Peter Varley talks to Diarmuid O’Reilly of O’Reilly Oakstown Environmental about installing new sewage treatment systems and the cost involved.
After the flooding this year it has become apparent that many septic tanks in rural areas are not working efficiently and may need upgrading. A septic tank is traditionally used for the primary treatment of sewage from most rural houses. Many older houses will only have a septic tank and some form of percolation area for sewage treatment but this is not always sufficient for treating sewage.
“In the septic tank the sludge settles, while the crust floats and the liquid or grey water moves on to the percolation area. Over 99.5% of all solids should be retained in the tank,” explained Diarmuid.
Sewage treatment takes place here via anaerobic digestion, generally breaking down the effluent by 30%. Diarmuid says that, typically, in older systems the grey water (partially treated sewage) goes to the percolation area where the soil is expected to do the remaining 70% of sewage treatment.
How the system should work
Diarmuid believes that a lot of Irish soils are unsuitable to carry out this level of sewage treatment and secondary treatment is usually required.
A secondary treatment system takes the partially digested water and feeds it to bacteria that break it down further.
There are many different types of secondary sewage treatment systems.
In Oakstown they use a three-chamber secondary treatment process to digest, clarify and then pump the water from the two primary chambers. In the bioreactors aerobic bacteria are cultured on durable netted plastic biomedia. This gives the microbes adequate surface to attach to while air is blown through the tubes from a low-watt blower sitting on top of the tank.
The air enters the tubes from the bottom of the tank and diffuses into millions of tiny bubbles, allowing the aerobic bacteria to thrive.
The inclusion of both air and grey water activates the bacteria to work on further breaking down the sewage via aerobic digestion, and making it less harmful to the environment.
The second chamber acts as a clarifier to periodically remove any solids which may get to that stage. The final chamber is the discharge area. Here a water pump moves treated sewage from the system to the percolation area. Diarmuid says up to 99% of the sewage treatment efficiency can be achieved after it goes through the combination of primary and secondary treatment.
Repairing an existing system
The main signs that a sewage treatment system is not functioning properly is water backing up in sewers and ponding around the percolation area. Sometimes it may be possible to fix a tank by fixing the T-bend where the waste enters the primary tank.
A properly functioning T-bend slows down the rate of movement of solids into the tank, reducing the splash effect in the tank so that a scum layer can form creating anaerobic conditions for waste water treatment.
Baby wipes should never be let into a tank because they cannot be broken down and cause blockages.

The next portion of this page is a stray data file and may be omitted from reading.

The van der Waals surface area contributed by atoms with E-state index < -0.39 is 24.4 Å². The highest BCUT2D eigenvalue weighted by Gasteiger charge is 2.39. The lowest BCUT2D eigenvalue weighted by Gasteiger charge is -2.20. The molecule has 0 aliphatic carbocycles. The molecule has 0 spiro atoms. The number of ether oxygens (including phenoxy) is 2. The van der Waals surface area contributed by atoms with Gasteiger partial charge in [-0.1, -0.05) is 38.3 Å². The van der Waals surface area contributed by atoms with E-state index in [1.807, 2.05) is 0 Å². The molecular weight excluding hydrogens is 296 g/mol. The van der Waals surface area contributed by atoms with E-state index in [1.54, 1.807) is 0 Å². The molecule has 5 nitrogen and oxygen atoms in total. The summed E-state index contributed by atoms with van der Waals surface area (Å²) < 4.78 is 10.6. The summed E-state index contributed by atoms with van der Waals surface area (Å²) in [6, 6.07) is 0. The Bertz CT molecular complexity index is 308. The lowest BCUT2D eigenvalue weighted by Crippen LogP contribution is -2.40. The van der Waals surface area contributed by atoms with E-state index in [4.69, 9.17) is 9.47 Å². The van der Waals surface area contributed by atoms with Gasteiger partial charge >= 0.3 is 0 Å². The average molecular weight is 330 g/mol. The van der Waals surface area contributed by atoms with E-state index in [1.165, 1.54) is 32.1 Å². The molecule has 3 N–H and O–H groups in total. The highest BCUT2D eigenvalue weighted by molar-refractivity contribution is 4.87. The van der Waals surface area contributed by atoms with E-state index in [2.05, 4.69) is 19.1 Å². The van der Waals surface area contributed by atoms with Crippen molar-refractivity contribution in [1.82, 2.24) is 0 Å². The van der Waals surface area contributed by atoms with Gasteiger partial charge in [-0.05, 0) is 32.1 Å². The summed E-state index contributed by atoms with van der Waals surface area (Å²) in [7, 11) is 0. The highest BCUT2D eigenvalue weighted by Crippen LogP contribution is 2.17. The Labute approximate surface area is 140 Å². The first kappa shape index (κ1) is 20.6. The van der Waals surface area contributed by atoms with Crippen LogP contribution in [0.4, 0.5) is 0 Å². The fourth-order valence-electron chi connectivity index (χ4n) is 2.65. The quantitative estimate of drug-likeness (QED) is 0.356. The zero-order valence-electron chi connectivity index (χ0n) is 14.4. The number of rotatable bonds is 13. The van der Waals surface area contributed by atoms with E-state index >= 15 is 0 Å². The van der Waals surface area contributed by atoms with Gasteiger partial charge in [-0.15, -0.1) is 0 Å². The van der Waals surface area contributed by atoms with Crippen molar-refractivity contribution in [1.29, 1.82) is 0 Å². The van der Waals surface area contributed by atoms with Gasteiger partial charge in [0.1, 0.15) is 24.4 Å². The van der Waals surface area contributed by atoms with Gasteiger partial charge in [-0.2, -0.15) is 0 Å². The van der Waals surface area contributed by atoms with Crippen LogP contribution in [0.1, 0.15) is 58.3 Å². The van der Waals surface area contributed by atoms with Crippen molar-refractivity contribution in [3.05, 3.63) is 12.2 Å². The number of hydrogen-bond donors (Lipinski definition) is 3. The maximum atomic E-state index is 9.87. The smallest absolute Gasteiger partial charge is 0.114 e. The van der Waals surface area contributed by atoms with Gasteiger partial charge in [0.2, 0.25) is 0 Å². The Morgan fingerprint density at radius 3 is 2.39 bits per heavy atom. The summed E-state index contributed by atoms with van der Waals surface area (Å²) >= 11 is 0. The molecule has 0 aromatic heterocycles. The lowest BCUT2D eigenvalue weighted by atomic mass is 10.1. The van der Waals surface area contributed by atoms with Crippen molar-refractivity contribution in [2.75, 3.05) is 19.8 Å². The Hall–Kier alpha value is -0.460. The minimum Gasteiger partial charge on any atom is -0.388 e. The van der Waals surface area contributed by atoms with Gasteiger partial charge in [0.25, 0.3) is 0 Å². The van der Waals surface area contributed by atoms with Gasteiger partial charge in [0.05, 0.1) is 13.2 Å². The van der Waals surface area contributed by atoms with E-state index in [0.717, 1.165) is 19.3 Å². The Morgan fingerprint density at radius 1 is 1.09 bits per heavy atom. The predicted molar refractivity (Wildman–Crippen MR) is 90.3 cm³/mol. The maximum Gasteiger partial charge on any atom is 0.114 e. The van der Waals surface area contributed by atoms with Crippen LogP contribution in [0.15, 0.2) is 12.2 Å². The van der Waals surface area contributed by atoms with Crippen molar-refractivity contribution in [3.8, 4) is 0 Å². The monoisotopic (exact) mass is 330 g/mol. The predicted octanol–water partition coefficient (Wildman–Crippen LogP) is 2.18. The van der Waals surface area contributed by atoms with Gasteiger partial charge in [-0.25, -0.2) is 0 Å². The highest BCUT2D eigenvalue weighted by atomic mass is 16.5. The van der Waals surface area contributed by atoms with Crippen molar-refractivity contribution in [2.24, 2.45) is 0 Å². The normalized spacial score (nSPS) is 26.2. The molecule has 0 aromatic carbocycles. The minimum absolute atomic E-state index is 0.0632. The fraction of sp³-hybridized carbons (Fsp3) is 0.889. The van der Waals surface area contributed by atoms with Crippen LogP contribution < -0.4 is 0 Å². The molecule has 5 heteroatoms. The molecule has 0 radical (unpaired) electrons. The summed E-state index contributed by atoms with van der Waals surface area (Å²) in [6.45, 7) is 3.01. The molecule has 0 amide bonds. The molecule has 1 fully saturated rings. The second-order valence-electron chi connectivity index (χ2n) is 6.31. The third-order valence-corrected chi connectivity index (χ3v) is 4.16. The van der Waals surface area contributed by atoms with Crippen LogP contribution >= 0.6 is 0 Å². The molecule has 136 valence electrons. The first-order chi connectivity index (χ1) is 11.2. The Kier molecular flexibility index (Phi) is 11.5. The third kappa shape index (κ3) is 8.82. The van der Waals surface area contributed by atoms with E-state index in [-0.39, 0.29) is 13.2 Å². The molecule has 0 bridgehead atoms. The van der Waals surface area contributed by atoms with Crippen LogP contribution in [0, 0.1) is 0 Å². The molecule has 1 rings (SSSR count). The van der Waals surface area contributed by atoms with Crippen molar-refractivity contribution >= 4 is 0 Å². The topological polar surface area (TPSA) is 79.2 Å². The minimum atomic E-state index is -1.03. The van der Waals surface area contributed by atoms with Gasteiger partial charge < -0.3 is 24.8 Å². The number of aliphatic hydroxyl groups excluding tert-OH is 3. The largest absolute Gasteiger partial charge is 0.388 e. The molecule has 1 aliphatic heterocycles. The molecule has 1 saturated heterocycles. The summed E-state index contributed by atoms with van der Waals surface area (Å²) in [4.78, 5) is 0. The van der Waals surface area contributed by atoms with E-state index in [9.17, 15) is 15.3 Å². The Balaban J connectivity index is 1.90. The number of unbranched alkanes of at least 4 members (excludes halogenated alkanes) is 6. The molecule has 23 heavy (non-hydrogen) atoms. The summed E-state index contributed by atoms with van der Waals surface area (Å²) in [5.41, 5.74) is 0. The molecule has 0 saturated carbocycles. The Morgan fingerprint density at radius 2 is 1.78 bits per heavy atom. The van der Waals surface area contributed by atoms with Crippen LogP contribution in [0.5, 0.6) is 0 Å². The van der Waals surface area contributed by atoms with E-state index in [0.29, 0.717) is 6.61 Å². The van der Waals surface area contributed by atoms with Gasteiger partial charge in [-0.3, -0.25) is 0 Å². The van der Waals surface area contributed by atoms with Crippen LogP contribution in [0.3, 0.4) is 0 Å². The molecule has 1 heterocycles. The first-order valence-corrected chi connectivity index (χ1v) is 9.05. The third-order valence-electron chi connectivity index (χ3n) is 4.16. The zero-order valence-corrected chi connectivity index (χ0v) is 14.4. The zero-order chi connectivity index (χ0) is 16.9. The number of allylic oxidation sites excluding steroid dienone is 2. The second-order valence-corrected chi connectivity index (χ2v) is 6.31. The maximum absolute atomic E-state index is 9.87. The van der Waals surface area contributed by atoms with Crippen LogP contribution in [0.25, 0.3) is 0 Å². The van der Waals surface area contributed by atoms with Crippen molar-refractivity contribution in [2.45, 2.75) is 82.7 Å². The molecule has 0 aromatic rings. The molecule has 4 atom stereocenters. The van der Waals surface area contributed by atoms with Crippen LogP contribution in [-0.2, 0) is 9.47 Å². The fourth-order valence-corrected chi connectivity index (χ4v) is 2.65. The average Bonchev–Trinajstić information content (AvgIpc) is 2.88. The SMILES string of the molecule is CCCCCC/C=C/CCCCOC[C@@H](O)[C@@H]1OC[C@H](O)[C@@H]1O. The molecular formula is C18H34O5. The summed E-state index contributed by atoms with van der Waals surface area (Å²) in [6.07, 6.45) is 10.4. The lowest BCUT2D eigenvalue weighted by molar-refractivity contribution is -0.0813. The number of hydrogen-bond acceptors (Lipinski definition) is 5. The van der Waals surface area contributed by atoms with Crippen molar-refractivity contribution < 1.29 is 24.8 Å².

However, many old sewage treatment systems are beyond repair and are not fit for purpose. Some older tanks have structural cracks or the percolation system no longer works efficiently. Diarmuid believes these systems should be upgraded. Certainly, both septic tanks and sewage treatment systems should be desludged regularly.
Installing a new system
Planning permission is required when installing a new system but this is on the basis of a report from a soil engineer who will assess the site and recommend what type of treatment system is necessary.
A site assessment will determine whether or not a particular site can achieve the safe dispersal of wastewater from a development. Diarmuid says soil engineers carry out T-tests and P-tests. Very good soils that are efficient at treating grey water in a percolation area will typically have a T-test result of five to 20.
Extremely free-draining soils with a T-test result under five would likely require a secondary treatment system because partially treated sewage may make its way directly into groundwater or wells too easily.
On the other hand, wetter soils with a T-test over 20 would also be more likely to require secondary sewage treatment because in time there may be a risk of clogging in average to poor soils.
The cost depends on the size of household being serviced by the sewage treatment system. As a rule of thumb, to calculate the size of the septic tank required, multiply the number of people in the house by 150 litres (as a person uses 150 litres/day) and add 2,000 litres. For example, an eight-person house is (8 x 150) + 2,000 = 3,200 litres. Diarmuid says to service this household with a primary and secondary treatment system it would cost €3,500 including VAT. This includes installation costs, wiring, a low-watt air blower and water pump but, excludes a soil engineer assessment, planning permission and percolation area costs.
Householders who have registered their system by the prescribed date of 1 February 2013 may be eligible for grant aid to repair or upgrade their system.
This grant aid is only available if an inspector finds problems with your treatment system and gives recommendations in an advisory notice.
Households with incomes of up to €50,000 per annum will be eligible to apply for a grant of 80% of approved costs, with a maximum grant payable of €4,000. Households with incomes of between €50,001 and €75,000 will be eligible for a grant of 50% of approved costs, with a maximum grant payable of €2,500. Households with incomes over €70,000 do not qualify for grant aid.
You cannot apply for grant aid unless you receive an inspection from your local authority and subsequently fail, and you cannot ask for an inspection.
By Peter Varley Farmers Journal 7th July 2016